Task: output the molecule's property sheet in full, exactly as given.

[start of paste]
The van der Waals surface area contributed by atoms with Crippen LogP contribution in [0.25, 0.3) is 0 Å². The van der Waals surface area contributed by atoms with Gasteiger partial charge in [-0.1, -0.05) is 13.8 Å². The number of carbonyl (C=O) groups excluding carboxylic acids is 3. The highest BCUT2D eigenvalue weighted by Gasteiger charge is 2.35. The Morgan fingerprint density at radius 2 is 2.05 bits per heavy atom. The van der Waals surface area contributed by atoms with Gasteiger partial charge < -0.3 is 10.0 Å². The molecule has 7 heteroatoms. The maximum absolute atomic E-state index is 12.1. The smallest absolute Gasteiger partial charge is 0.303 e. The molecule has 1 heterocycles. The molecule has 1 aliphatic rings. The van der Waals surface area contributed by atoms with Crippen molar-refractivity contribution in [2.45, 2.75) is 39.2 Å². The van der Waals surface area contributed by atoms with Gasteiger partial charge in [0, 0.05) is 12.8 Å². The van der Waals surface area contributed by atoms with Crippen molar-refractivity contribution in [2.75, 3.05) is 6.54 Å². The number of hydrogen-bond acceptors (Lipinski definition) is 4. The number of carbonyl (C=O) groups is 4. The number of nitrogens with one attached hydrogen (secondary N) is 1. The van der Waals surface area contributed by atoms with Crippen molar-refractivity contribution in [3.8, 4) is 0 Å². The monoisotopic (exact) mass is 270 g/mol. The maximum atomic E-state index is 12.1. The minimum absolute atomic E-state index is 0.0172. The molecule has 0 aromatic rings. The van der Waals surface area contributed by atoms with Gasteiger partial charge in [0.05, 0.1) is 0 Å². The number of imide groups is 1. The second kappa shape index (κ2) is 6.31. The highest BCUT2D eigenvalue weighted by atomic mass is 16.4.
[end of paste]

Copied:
The van der Waals surface area contributed by atoms with Crippen LogP contribution in [0.25, 0.3) is 0 Å². The van der Waals surface area contributed by atoms with Gasteiger partial charge in [-0.1, -0.05) is 13.8 Å². The number of carbonyl (C=O) groups excluding carboxylic acids is 3. The highest BCUT2D eigenvalue weighted by Gasteiger charge is 2.35. The Morgan fingerprint density at radius 2 is 2.05 bits per heavy atom. The van der Waals surface area contributed by atoms with Gasteiger partial charge < -0.3 is 10.0 Å². The molecule has 7 heteroatoms. The maximum absolute atomic E-state index is 12.1. The smallest absolute Gasteiger partial charge is 0.303 e. The molecule has 1 heterocycles. The molecule has 1 aliphatic rings. The van der Waals surface area contributed by atoms with Crippen molar-refractivity contribution in [2.45, 2.75) is 39.2 Å². The van der Waals surface area contributed by atoms with Gasteiger partial charge in [0, 0.05) is 12.8 Å². The van der Waals surface area contributed by atoms with Crippen molar-refractivity contribution in [2.75, 3.05) is 6.54 Å². The number of hydrogen-bond acceptors (Lipinski definition) is 4. The number of carbonyl (C=O) groups is 4. The number of nitrogens with one attached hydrogen (secondary N) is 1. The van der Waals surface area contributed by atoms with Crippen molar-refractivity contribution in [3.8, 4) is 0 Å². The monoisotopic (exact) mass is 270 g/mol. The maximum atomic E-state index is 12.1. The minimum absolute atomic E-state index is 0.0172. The molecule has 0 aromatic rings. The van der Waals surface area contributed by atoms with Gasteiger partial charge in [0.05, 0.1) is 0 Å². The number of imide groups is 1. The second kappa shape index (κ2) is 6.31. The highest BCUT2D eigenvalue weighted by atomic mass is 16.4.